Isla Grande:
A small island about an hours drive from Colón, is a must visit, even if you dont go to the Island itself, just the drive up to Isla Grande is worth it. The Island itself is about 5 minutes boat ride from the small village of La Guayra . Lush verdant landscape, crystal clear waters, and a laid-back Caribbean atmosphere, friendly locals make Isla Grande Panama 's most popular island vacation spot. Isla Grande offers the visitor snorkeling, diving, surfing, jet-ski, boatrides, banana boats, and relaxation. Numerous inexpensive cabins, as well as larger, more expensive hotels cater to all. The islands waterfront restaurants and bars make for a peaceful and worthwhile visit.
drink specialties, art and photography exhibits, and other family-friendly entertainment.

The Customs House has been restored and is a good place to see some of the history. Portobelo is also famous for it's Black Chris


The quaint town of Portobelo lies 20 miles northeast of Colón (about an hour's drive from Colon ) and was connected by a stone highway "El Camino Real" with Old Panama. Later on, it was accessible only by boat from Colon . It is situated in a splendid harbor which was discovered and named by Christopher Columbus when, in 1502, his vessels sought shelter in the "Portobelo" meaning " Beautiful Port " from a great storm. The town was founded in 1597 and was given the name of San Felipe de Portobelo in honor of King Phillip II of Spain . From its commercial demise when the isthmus became independent from Spain in 1821, until a few years ago, Portobelo, the Spanish Main ’s richest treasure port, mouldered, a roadless fishing village with an annual flicker of life for the Black Christ celebration. Now, approached by an excellent highway, the Spanish Main , albeit time-weary, is there for all to capture single-handed.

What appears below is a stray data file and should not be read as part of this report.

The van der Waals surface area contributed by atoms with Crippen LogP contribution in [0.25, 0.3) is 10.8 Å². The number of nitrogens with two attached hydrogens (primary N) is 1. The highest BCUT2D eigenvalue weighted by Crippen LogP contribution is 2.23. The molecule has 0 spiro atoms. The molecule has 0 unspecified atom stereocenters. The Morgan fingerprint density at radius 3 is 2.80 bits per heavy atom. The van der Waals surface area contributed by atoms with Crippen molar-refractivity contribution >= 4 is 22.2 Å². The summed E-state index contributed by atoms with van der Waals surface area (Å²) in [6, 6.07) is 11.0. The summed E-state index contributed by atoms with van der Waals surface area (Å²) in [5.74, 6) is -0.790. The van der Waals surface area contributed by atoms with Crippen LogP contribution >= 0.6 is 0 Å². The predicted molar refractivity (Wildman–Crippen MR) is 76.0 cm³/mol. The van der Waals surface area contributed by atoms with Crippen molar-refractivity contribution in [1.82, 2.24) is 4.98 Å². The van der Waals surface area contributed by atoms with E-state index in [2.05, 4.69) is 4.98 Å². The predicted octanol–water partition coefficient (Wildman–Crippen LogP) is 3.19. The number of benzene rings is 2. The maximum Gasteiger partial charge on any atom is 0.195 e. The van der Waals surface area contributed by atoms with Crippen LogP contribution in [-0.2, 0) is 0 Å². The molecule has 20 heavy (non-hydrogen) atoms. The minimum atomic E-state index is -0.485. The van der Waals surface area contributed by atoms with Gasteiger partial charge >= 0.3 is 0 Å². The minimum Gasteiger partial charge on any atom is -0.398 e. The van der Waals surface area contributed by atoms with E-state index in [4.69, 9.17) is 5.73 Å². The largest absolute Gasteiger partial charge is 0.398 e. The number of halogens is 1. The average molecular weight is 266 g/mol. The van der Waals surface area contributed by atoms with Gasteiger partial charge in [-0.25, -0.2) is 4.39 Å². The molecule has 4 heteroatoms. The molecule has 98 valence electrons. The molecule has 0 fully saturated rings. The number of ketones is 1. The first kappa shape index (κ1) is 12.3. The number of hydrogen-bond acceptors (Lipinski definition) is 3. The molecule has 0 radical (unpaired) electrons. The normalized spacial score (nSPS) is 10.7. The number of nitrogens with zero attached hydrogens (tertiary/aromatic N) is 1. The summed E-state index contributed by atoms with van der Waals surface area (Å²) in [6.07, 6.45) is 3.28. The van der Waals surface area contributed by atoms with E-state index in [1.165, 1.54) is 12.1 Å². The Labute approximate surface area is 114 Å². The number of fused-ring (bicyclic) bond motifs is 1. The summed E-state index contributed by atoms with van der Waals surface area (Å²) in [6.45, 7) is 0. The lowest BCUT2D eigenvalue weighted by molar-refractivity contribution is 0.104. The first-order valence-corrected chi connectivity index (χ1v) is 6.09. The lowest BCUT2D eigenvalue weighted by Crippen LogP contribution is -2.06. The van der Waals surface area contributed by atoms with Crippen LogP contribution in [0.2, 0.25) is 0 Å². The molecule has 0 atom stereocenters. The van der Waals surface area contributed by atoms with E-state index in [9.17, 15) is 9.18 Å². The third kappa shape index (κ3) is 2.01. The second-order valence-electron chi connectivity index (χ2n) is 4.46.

Portobelo is one of the oldest Spanish settlements on the Caribbean coast and at one point was the center of the Spanish Main . It was through Portobelo that almost all of Spain 's plunder was accounted for before being shipped back to Spain . The bay was heavily guarded by forts on both sides and was host to one of the largest annual fairs in the Americas at the time.
Portobelo was the port of entry and of exit for all of South America . The exchange of merchandise took place annually at Portobelo in the form of a fair which lasted from 30 to 60 days. During this time, this sleepy little place was a beehive of activity. Transactions frequently totaled from 10 to 12 million gold pesos. These fairs took place once each year until 1738 when, as a result of continual attacks by pirates, Spain was forced to abandon the Isthmian route for the longer but more secure one around Cape Horn . The frequent pirate attacks forced the Spaniards to adopt a convoy system. Each year two fleets of 40 to 70 ships sailed from Spain , one bound for Veracruz , the other for Portobelo. The arrival of the fleet signaled the opening of the great fair.
It was also fair game for the English pirates, like Drake and Morgan. Much of the old settlement has been overrun by the local village but there are still some good ruins and examples of the Spanish fortifications.